I begin my day by looking at the immediate tasks and deliverables at hand. My supervising manager overlooks the tasks for the day and assigns them according to individual competencies. I go through emails and prioritize my tasks accordingly. It helps me plan and execute my activities way ahead of delivery deadlines.
We can always be the best in anything we do, provided we are ready to work hard for it.
As a Senior Business Development Manager at EI Design, my main role is business mining, building new opportunities for our business.
I drive revenue for the business and build relationships with clients to expand our business. I help clients solve monotonous training challenges through engaging approaches and ensure smooth transaction throughout the project lifecycle. I am responsible for generating the customer satisfaction survey for EI Design, where I gather feedback from end-users and convey it to the client. I mentor new employees that join the business development domain and ensure that they are aligned to the business needs along with process training.
During my close to 2 years tenure at EI Design, I have helped achieve the committed revenue for the business and retained various clients. With the constant support of my team, I continue to ensure that our clients’ journey through the entire project lifecycle is hassle-free.
Reaching out to clients and presenting the best eLearning solutions is the core of my everyday life at EI Design. I ensure that all customer satisfaction surveys are delivered to clients while also continuing to work on building new business for EI Design. On a monotonous day at office, I ensure to build energy within the team and keep them motivated.
Work till you need no introduction.
I work with the Quality Assurance Team at EI Design, co-ordinating with multiple domains (ID, VA, Tech, and VD) to deliver exceptional product experiences for learners. It is my duty to ensure that the developers are equipped with accurate information in order to fix/uplift the product experience. I also bridge the gap between developers/testers and the client to provide clarity on the feedback received from client. In conclusion, I can say that I drive the quality of work generated across domains and monitor the performance of domains, teams, and individuals using Quality Measurement Analysis reports.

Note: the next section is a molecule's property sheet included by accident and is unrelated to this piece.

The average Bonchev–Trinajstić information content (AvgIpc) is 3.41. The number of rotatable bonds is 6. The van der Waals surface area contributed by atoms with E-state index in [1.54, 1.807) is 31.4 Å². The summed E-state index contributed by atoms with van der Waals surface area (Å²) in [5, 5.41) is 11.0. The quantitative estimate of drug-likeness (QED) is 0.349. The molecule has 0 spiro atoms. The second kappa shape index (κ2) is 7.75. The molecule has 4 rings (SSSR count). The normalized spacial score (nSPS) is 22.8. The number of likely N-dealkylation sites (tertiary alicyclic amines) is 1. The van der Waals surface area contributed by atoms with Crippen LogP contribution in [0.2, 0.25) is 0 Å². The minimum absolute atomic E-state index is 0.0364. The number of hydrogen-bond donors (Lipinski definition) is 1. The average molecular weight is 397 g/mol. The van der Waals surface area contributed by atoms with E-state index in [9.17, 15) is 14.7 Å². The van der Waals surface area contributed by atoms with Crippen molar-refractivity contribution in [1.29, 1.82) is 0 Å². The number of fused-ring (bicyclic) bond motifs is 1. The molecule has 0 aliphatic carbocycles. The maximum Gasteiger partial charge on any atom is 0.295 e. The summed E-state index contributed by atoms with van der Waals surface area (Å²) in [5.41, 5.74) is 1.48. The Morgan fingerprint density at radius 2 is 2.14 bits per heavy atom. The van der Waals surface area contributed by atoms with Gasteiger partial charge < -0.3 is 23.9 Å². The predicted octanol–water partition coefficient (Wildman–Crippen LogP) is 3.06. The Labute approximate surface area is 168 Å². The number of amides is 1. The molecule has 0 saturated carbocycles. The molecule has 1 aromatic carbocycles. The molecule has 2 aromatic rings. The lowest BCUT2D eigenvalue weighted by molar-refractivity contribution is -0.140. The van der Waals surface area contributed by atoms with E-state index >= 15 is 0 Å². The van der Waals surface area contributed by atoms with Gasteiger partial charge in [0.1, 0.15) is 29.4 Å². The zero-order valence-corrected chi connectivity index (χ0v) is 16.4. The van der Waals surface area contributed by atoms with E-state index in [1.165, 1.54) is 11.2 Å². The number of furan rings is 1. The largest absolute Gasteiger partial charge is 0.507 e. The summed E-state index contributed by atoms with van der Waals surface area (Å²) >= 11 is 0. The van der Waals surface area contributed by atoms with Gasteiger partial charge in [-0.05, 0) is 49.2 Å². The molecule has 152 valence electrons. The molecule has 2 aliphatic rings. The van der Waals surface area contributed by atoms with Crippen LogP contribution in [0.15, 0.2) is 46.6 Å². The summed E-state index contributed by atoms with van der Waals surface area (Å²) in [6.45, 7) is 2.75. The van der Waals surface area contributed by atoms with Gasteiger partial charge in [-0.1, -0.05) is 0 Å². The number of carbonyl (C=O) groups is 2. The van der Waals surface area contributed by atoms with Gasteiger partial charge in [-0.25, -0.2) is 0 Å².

My day begins with organizing the activities for the day, checking emails for client responses, and allocating task to my team, depending on the ongoing projects on floor and the deliverables planned. Apart from this, on a regular day, I would receive client calls, conduct meetings, and communicate project requirements with my team and other domains that require my help. At the end of the day, I conduct status checks across all ongoing projects reviewed on the day and assess their progress. This helps me to ensure a high standard in the quality of work generated across all the products at EI Design.
Don’t Be the Smartest One in the Room
“Oftentimes, leaders feel that they need to be the “smartest guy or gal” in the room, and that couldn’t be further from the truth. Good leaders are the smartest one in the room, great leaders surround themselves with smarter people that will challenge ideas, bring new perspectives to the table and drive innovation.”
– – Jacob Hanson, PR with Panache!
“A good workplace tests your ability to be the best, and EI Design has definitely influenced me in that endeavor.”
As a part of the Design Strategy Team, I communicate with internal and external stakeholders on the strategy for design and the visual experience aspects. I also contribute to presales stages in creating design strategies and mock-ups that make our products stand out among the rest.
I constantly contribute to Learning and Development at the organizational level (specific trainings on design trends, best practices, knowledge sharing, and so on.) In addition, I guide and ensure that designers follow design briefs, guidelines, and prototypes in various stages of product development.
I receive my work at the beginning of the week and so I begin my day reviewing the previous week’s progress and then move on to the tasks allotted to me for the next week. On other days, I just go about my tasks according to the priorities assigned to them.
Apart from this, I coordinate with the Visual Design Team to assist with issues such as design variance, alterations, and clarifications. Most of my day is either spent in brainstorming fresh ideas for new projects or helping other domains carry out the functional aspects of our design strategies.
Always stay committed to work no matter what and aim for the stars.